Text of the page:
The Need for Succession Planning

Federal managers and the entire federal workforce are hoping for the best but bracing for a significant hit as leaders negotiate the looming “fiscal cliff,” or “slope,” as some now refer to the perfect economic storm facing our country. These dutiful employees, who have contributed more than $103 billion to deficit reduction already, are facing the likelihood of a long-term extension to the ongoing pay freeze, in addition to further increases to pension contributions and other sacrifices as a part of any compromise that is offered and agreed to in order to avoid the combination of sequestration, the end of the Bush-era tax cuts, and reaching the national debt limit, all of which will negatively impact the national economy.

However, no matter how the fiscal cliff is resolved, we need to place attention back to another pressing issue that, if left unaddressed, will have enormous negative consequences on the country and further erode government recruitment and retention: the need for succession planning.

By 2014, more than half of the federal workforce will be eligible to retire. This number, however, does not take into account the many retirement-eligible federal managers and employees who will stay at their posts due to the current lackluster economy. It is daunting to imagine what the federal workforce will look like – and what will happen to the services they provide – when they decide to retire.

In order to prepare for the anticipated vacuum of human capital and to ensure that agencies are equipped to continue to meet their missions at cost-efficient and effective levels, it is vital that all agencies develop realistic and achievable goals for knowledge transfer and succession planning. Agencies need to identify key management successors, and all federal agencies need to educate their employees on – or, in some cases, develop – succession plans. Succession planning is essential to maintain fiscally sound federal budgets, timely delivery of vital services and protect our national security.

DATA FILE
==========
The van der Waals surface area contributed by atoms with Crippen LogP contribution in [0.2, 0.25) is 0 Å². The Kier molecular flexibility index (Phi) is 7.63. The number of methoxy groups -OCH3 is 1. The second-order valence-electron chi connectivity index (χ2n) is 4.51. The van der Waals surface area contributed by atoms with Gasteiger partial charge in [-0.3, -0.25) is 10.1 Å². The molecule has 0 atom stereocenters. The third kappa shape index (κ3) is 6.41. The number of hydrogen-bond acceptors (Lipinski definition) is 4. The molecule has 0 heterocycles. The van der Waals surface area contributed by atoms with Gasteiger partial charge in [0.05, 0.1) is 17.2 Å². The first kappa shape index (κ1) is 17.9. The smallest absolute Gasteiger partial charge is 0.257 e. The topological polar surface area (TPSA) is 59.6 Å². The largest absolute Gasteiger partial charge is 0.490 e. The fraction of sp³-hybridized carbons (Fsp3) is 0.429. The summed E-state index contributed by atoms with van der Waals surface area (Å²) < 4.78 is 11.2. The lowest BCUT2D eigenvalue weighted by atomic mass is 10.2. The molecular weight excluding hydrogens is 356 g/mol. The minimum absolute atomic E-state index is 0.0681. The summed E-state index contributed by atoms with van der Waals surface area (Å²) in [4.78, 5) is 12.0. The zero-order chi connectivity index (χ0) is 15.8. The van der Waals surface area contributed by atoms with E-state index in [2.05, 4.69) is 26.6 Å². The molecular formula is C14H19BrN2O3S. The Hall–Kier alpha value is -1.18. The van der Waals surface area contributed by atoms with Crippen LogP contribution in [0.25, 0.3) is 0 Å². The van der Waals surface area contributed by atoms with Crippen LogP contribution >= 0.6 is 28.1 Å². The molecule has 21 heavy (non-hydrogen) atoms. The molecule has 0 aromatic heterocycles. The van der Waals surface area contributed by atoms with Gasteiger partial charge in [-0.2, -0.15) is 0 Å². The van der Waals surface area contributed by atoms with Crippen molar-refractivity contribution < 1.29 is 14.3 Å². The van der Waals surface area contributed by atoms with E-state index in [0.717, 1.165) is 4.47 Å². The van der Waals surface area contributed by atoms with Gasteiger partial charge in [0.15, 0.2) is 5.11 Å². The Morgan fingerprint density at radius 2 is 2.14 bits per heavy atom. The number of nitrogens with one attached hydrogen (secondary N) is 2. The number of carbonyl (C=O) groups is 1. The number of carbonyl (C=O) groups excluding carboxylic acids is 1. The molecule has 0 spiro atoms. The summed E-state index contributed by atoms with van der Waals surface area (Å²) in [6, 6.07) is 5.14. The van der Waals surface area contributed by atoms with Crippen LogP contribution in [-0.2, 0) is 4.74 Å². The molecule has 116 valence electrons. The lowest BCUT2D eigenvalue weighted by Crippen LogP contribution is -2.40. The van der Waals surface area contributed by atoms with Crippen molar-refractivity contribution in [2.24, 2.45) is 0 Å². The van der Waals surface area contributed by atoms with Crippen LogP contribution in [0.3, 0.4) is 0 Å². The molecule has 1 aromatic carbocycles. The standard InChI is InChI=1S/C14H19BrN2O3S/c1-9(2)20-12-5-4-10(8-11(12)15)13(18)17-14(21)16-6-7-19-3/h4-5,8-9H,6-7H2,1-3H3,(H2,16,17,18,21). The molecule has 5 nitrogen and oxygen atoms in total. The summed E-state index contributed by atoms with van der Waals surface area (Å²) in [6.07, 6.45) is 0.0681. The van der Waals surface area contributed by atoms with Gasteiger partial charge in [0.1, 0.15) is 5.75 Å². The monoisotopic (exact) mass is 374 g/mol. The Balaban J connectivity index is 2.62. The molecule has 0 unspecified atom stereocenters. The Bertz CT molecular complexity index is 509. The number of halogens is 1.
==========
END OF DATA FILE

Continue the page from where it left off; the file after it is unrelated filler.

The Federal Managers Association (FMA) encourages all agencies to promote succession planning and knowledge transfer by emphasizing practical steps such as job shadowing, mentoring and training. Leadership development programs and mandatory training in knowledge transfer and succession should begin early in employees’ careers. FMA commends the efforts that agencies such as the Social Security Administration, Department of Veterans Affairs and Department of Agriculture have taken to address the increase of retirements and the impact they will have on the federal workforce.

The result of not investing in human capital by not developing succession plans could cause a destructive loss of institutional knowledge and significantly disrupt and damage the services all Americans rely upon and expect. By taking the time to give succession planning the consideration it deserves and taking steps to prepare for it, all agencies within the federal government will be much better positioned for the anticipated onslaught of babyboomer retirements in the near future.

For more information on how FMA works to protect your interests and to join our team, please visit us at our website.

Posted in Hear it from FMA


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